As America debates action in Syria’s civil war, a new film documents boxer Muhammad Ali’s refusal to serve in Vietnam during the late 1960s.
The documentary, entitled The Trials of Muhammad Ali, highlights Ali’s resilience to his faith and a fundamental opposition to warfare prevalent today. It also spotlights his rise to the world heavyweight title at just 22 and subsequent devotion to the Nation of Islam.
A leader in the black power movement, Ali forgoes enlistment in the military due to his religious doctrine and conflicting socio-political values.
The response, as seen in the film, becomes one of his greatest hurdles outside the boxing ring.
“For all that’s been done about Muhammad Ali, this period, which to me is the most notorious, controversial, and in many ways, significant period of his life, has been underexplored,” director Bill Siegel tells theGrio. “There are timeless issues in his story about faith, about identity, about race relations, about becoming yourself.”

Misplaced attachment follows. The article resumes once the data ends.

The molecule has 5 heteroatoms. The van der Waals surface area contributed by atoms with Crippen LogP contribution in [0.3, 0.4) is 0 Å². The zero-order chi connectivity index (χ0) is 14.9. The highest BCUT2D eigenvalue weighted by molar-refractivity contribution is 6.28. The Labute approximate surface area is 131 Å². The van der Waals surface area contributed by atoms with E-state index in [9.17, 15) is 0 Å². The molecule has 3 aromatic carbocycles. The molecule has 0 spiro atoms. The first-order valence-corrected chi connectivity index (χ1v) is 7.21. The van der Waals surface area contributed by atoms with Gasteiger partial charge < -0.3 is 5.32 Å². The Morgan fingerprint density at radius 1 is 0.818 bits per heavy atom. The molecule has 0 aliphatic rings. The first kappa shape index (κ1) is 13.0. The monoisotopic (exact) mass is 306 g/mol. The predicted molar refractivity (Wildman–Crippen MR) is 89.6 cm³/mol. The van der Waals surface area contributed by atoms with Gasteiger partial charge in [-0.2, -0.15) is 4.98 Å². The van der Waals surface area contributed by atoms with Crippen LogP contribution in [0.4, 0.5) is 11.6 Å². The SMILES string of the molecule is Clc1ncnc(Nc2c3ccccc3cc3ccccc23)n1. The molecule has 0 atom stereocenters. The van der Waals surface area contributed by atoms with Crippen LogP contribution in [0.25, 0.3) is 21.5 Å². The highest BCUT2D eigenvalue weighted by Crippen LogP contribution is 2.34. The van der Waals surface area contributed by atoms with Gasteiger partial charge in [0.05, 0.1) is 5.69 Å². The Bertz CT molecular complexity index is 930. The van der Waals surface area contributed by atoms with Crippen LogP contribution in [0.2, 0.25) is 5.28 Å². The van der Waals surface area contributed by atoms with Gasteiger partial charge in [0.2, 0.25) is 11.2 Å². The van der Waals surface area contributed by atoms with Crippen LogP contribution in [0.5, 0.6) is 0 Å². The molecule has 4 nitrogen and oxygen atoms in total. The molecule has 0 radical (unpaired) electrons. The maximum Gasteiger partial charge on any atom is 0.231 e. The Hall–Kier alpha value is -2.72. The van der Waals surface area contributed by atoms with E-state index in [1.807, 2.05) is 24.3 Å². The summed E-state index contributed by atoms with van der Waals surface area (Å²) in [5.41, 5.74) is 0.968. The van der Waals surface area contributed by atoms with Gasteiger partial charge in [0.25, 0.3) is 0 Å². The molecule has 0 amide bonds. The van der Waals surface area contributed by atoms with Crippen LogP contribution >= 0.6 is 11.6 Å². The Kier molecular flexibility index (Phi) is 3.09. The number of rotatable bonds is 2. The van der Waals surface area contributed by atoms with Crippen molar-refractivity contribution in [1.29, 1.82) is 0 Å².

Fighting for separation not integration
Meant for all generations, The Trials of Muhammad Ali explores Ali’s attraction to the Islamic faith as he questions how the white race plays a role in both denying black existence and condemning it towards indefinite servitude.
He describes Christianity as a “slave-making” doctrine, and finds fury in its prominent white imagery and mythology.
After converting to Islam, Ali, born Cassius Clay, changes his name to reflect his heritage, and publicly embraces a contentious creed that expands his legacy beyond the arena.
“People in the Nation were not preaching integration, they were preaching separation,” Siegel observes. “It was really important for me to try and represent their world view at the time because in most civil rights histories, at least most mainstream civil rights histories, they’ve been dismissed or treated as a footnote. They were obviously a formidable force in Ali’s life and I think a formidable force in American society.”
The pride, confidence and irrefutability he demonstrated in the ring with his quick feet and mental prowess proved powerful when it came to commandeering a revolution.
Countering the white ‘devil’
Though Ali primarily supported Nation of Islam leader Elijah Muhammad, he could relate to all those seeking liberation, and separated himself from anything that would taint his cause.
White people were “the devil,” and for part of his life, the boxer saw it no other way.
Such staunch beliefs inspired his opposition to the draft, as he claimed he would “not kill people to continue the domination of white slave doctrines.”
He would rather die for his faith.